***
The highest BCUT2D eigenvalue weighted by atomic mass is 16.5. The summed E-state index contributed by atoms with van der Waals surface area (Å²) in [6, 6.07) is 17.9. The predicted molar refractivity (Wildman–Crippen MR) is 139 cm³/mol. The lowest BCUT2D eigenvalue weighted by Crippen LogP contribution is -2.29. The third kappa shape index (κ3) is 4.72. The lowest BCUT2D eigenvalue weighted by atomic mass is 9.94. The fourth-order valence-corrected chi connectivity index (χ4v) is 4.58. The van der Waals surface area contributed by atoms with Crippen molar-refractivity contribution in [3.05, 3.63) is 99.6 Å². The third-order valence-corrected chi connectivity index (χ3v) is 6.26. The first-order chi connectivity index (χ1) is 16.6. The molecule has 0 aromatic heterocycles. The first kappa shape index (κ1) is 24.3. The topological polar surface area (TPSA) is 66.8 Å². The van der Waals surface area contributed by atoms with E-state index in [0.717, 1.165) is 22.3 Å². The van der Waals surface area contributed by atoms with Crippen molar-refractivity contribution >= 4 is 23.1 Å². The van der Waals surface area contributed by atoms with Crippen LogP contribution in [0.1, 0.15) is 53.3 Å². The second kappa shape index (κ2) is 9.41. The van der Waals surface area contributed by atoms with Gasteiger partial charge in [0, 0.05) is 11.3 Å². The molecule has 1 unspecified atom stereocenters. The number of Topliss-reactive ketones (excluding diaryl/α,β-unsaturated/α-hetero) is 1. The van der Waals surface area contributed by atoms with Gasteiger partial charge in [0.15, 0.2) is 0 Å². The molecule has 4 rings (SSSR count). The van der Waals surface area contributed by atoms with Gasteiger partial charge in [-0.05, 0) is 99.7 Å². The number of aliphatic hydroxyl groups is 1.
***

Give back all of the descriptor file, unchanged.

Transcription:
The highest BCUT2D eigenvalue weighted by atomic mass is 16.5. The summed E-state index contributed by atoms with van der Waals surface area (Å²) in [6, 6.07) is 17.9. The predicted molar refractivity (Wildman–Crippen MR) is 139 cm³/mol. The lowest BCUT2D eigenvalue weighted by Crippen LogP contribution is -2.29. The third kappa shape index (κ3) is 4.72. The lowest BCUT2D eigenvalue weighted by atomic mass is 9.94. The fourth-order valence-corrected chi connectivity index (χ4v) is 4.58. The van der Waals surface area contributed by atoms with Crippen molar-refractivity contribution in [3.05, 3.63) is 99.6 Å². The third-order valence-corrected chi connectivity index (χ3v) is 6.26. The first-order chi connectivity index (χ1) is 16.6. The molecule has 0 aromatic heterocycles. The first kappa shape index (κ1) is 24.3. The topological polar surface area (TPSA) is 66.8 Å². The van der Waals surface area contributed by atoms with E-state index in [0.717, 1.165) is 22.3 Å². The van der Waals surface area contributed by atoms with Crippen molar-refractivity contribution >= 4 is 23.1 Å². The van der Waals surface area contributed by atoms with Crippen LogP contribution in [0.1, 0.15) is 53.3 Å². The second kappa shape index (κ2) is 9.41. The van der Waals surface area contributed by atoms with Gasteiger partial charge in [0, 0.05) is 11.3 Å². The molecule has 1 unspecified atom stereocenters. The number of Topliss-reactive ketones (excluding diaryl/α,β-unsaturated/α-hetero) is 1. The van der Waals surface area contributed by atoms with Gasteiger partial charge in [0.15, 0.2) is 0 Å². The molecule has 4 rings (SSSR count). The van der Waals surface area contributed by atoms with Gasteiger partial charge in [-0.05, 0) is 99.7 Å². The number of aliphatic hydroxyl groups is 1.